The Pennsylvania Wiretap and Electronic Surveillance Act
November 23, 2015
or but he said it and I have it on recorded my cell phone
With the ubiquitous use of smartphones, tablets, and other devices, the ability for the average person to secretly record conversations, take video, read text messages, and emails of other persons is widespread. The desire to take advantage of such technology is especially tempting when one believes he/she may obtain evidence that will give advantage in a divorce or a contested custody fight. However, Pennsylvania, has one of the most restrictive Wiretap and Electronic Surveillance* laws in the nation, and engaging in such activity can have wide ranging consequences.
The underlying question that comes up such situations is whether the activity infringes upon a right of a privacy. The test is two pronged: Whether the person whose communication sought to be used has (or had ) a reasonable expectation of privacy in the place or thing searched, and whether that expectation of privacy is one that society recognizes as reasonable.v
This area of the law is complex and constantly evolving. Many issues arise, and before anyone decides to audio or video record another, to put a tracking device on a child’s phone, to peruse emails, twitter messages, or texts, or to install any kind of app that might relay personal information, he/she must consider at least two things: the practice may be not be legal, and / or even if legal, any information obtained may not be admissible in a Pennsylvania court. If the practice is found to be illegal, penalties can range from a fine to imprisonment.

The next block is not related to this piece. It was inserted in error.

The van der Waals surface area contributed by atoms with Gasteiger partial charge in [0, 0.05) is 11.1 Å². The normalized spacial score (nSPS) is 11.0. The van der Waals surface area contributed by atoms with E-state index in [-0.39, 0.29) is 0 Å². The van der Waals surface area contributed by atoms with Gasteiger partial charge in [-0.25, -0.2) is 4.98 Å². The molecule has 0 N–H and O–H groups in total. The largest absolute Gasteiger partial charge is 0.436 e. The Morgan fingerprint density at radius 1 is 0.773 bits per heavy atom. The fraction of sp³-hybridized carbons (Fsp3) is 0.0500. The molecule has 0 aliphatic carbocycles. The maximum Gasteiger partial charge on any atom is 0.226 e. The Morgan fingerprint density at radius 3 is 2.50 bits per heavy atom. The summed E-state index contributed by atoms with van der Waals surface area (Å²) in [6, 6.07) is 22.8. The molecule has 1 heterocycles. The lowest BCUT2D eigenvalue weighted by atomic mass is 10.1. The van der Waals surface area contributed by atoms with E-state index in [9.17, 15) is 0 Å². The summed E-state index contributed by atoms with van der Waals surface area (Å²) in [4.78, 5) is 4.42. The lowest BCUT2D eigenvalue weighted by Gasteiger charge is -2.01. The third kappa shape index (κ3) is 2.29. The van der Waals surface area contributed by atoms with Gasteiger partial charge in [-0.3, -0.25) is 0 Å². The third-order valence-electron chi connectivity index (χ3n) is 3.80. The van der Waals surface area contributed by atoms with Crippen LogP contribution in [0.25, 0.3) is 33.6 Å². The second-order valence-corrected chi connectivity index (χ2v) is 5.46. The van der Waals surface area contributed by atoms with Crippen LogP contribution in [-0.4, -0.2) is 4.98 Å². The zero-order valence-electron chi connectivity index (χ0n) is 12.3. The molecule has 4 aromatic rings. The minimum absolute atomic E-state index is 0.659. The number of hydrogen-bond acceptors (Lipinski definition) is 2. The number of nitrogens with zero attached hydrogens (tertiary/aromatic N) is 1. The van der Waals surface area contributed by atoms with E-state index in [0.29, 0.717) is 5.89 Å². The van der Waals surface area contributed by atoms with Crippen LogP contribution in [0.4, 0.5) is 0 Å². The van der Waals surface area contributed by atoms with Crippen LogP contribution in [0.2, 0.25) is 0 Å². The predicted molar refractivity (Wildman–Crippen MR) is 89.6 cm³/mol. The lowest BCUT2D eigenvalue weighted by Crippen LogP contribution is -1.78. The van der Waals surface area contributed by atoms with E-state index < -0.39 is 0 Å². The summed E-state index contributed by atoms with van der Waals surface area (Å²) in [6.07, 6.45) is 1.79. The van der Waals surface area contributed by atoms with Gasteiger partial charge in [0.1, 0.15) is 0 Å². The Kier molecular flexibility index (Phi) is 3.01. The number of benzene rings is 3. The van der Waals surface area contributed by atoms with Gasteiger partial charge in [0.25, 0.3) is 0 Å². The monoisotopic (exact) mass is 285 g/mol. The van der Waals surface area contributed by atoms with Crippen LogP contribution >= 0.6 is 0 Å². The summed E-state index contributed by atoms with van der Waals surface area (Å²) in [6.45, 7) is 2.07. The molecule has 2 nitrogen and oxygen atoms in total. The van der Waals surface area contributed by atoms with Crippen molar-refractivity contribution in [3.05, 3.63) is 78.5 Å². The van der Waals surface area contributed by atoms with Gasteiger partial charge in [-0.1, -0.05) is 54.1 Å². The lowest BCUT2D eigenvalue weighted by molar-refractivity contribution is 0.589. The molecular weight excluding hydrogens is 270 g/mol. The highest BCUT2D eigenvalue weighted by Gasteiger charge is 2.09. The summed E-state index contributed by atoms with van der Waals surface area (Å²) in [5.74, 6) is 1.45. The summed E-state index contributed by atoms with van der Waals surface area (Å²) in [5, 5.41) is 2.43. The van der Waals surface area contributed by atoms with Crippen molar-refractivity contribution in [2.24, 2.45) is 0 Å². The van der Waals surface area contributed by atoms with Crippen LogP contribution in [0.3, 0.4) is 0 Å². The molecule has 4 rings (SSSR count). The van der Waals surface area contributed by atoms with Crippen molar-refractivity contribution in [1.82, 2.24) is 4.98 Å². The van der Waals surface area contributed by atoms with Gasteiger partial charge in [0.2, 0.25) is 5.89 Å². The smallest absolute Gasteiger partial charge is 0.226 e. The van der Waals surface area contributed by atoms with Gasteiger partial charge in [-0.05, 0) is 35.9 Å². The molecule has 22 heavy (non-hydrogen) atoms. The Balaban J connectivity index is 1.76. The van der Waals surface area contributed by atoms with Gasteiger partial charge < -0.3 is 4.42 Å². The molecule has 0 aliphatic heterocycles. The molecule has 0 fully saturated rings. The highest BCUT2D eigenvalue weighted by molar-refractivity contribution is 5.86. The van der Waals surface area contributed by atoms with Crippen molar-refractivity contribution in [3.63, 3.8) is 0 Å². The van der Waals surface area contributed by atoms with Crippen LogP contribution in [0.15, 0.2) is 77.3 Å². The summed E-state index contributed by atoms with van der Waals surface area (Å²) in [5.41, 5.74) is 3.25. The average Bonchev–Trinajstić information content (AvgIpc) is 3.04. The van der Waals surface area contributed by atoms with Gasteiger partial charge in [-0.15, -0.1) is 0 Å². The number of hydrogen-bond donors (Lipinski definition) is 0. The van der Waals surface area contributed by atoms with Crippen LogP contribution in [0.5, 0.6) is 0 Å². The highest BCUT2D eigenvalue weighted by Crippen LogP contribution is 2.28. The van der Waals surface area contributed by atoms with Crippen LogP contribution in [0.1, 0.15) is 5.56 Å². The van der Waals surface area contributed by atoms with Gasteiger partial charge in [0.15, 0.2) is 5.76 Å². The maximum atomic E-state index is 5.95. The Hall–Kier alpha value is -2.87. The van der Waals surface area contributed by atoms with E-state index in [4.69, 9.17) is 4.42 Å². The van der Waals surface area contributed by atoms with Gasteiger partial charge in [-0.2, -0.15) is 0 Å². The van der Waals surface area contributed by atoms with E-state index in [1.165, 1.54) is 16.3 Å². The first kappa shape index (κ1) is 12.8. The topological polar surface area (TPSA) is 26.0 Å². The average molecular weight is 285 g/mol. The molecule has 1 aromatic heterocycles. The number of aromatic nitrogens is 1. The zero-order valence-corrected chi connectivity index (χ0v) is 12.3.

The actions that fall within the purvue of the Pennsylvania Wiretap and Electronic Surveillance Act can be broad.
Here are some scenarios that our office has been asked about:
- Can I record my spouse without his or her knowledge?
- Can I read my spouse’s emails if we share a computer?
- Can my spouse share my text messages to him/her with anyone else?
- I found out that my spouse was on a dating website and was able to get hold of some of the messages he/she sent out . Can I use this information ?
- Can I put a tracking device on my child’s cellphone?
- Can I install a secret video recorder in my house?
If you have questions about these or similar sorts of activities consider consulting with an attorney before acting. As the adage goes, better safe than sorry.
*18 Pa. C.S.A. Section 5703